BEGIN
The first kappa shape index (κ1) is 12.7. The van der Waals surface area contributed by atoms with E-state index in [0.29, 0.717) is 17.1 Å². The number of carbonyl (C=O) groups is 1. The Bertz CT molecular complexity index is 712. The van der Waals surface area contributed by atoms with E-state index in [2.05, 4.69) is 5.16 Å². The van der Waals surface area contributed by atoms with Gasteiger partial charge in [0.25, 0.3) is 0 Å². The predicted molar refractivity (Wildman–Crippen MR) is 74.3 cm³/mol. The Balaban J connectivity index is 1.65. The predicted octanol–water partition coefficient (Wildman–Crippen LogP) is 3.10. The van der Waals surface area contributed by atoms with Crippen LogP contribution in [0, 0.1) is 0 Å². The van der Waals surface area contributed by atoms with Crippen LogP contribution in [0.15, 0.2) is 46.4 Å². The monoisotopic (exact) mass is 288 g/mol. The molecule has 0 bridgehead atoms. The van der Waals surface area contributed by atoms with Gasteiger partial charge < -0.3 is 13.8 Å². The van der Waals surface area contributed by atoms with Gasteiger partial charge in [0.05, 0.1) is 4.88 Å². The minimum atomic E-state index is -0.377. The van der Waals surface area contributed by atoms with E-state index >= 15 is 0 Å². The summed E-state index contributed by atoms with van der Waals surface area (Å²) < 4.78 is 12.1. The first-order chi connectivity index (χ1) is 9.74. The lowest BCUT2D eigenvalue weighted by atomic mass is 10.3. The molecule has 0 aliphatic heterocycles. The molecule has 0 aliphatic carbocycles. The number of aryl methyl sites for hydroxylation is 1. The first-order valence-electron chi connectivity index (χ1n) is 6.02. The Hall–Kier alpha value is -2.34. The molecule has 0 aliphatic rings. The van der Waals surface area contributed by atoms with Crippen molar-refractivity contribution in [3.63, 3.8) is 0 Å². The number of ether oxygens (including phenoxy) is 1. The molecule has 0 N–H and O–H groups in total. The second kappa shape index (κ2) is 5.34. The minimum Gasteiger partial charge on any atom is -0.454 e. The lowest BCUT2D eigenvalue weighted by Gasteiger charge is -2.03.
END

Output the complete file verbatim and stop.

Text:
The first kappa shape index (κ1) is 12.7. The van der Waals surface area contributed by atoms with E-state index in [0.29, 0.717) is 17.1 Å². The number of carbonyl (C=O) groups is 1. The Bertz CT molecular complexity index is 712. The van der Waals surface area contributed by atoms with E-state index in [2.05, 4.69) is 5.16 Å². The van der Waals surface area contributed by atoms with Gasteiger partial charge in [0.25, 0.3) is 0 Å². The predicted molar refractivity (Wildman–Crippen MR) is 74.3 cm³/mol. The Balaban J connectivity index is 1.65. The predicted octanol–water partition coefficient (Wildman–Crippen LogP) is 3.10. The van der Waals surface area contributed by atoms with Crippen LogP contribution in [0, 0.1) is 0 Å². The van der Waals surface area contributed by atoms with Crippen LogP contribution in [0.15, 0.2) is 46.4 Å². The monoisotopic (exact) mass is 288 g/mol. The molecule has 0 bridgehead atoms. The van der Waals surface area contributed by atoms with Gasteiger partial charge < -0.3 is 13.8 Å². The van der Waals surface area contributed by atoms with Gasteiger partial charge in [0.05, 0.1) is 4.88 Å². The minimum atomic E-state index is -0.377. The van der Waals surface area contributed by atoms with E-state index >= 15 is 0 Å². The summed E-state index contributed by atoms with van der Waals surface area (Å²) < 4.78 is 12.1. The first-order chi connectivity index (χ1) is 9.74. The lowest BCUT2D eigenvalue weighted by atomic mass is 10.3. The molecule has 0 aliphatic heterocycles. The molecule has 0 aliphatic carbocycles. The number of aryl methyl sites for hydroxylation is 1. The first-order valence-electron chi connectivity index (χ1n) is 6.02. The Hall–Kier alpha value is -2.34. The molecule has 0 aliphatic rings. The van der Waals surface area contributed by atoms with Crippen molar-refractivity contribution in [3.63, 3.8) is 0 Å². The number of ether oxygens (including phenoxy) is 1. The molecule has 0 N–H and O–H groups in total. The second kappa shape index (κ2) is 5.34. The minimum Gasteiger partial charge on any atom is -0.454 e. The lowest BCUT2D eigenvalue weighted by Gasteiger charge is -2.03.